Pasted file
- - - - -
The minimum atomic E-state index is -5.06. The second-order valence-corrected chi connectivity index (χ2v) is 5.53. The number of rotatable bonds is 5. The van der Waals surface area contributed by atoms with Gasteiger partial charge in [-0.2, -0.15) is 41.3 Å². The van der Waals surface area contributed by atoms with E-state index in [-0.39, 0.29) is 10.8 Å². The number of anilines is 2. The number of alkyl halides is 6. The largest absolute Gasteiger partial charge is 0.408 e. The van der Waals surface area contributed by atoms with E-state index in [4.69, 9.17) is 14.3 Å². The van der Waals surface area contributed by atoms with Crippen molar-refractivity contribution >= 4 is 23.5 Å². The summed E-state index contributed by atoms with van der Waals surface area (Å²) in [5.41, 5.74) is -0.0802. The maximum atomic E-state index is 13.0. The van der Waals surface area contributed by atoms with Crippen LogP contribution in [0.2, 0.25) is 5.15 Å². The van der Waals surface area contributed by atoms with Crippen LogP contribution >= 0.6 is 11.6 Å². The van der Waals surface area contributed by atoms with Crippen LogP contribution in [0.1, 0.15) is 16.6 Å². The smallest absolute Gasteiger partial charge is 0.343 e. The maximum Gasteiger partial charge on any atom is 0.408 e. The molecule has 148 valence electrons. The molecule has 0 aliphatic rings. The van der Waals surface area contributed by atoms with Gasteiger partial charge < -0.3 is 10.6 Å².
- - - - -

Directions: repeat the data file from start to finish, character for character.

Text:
The minimum atomic E-state index is -5.06. The second-order valence-corrected chi connectivity index (χ2v) is 5.53. The number of rotatable bonds is 5. The van der Waals surface area contributed by atoms with Gasteiger partial charge in [-0.2, -0.15) is 41.3 Å². The van der Waals surface area contributed by atoms with E-state index in [-0.39, 0.29) is 10.8 Å². The number of anilines is 2. The number of alkyl halides is 6. The largest absolute Gasteiger partial charge is 0.408 e. The van der Waals surface area contributed by atoms with E-state index in [4.69, 9.17) is 14.3 Å². The van der Waals surface area contributed by atoms with Crippen molar-refractivity contribution >= 4 is 23.5 Å². The summed E-state index contributed by atoms with van der Waals surface area (Å²) in [5.41, 5.74) is -0.0802. The maximum atomic E-state index is 13.0. The van der Waals surface area contributed by atoms with Crippen LogP contribution in [0.2, 0.25) is 5.15 Å². The van der Waals surface area contributed by atoms with Crippen LogP contribution >= 0.6 is 11.6 Å². The van der Waals surface area contributed by atoms with Crippen LogP contribution in [0.1, 0.15) is 16.6 Å². The smallest absolute Gasteiger partial charge is 0.343 e. The maximum Gasteiger partial charge on any atom is 0.408 e. The molecule has 148 valence electrons. The molecule has 0 aliphatic rings. The van der Waals surface area contributed by atoms with Gasteiger partial charge < -0.3 is 10.6 Å².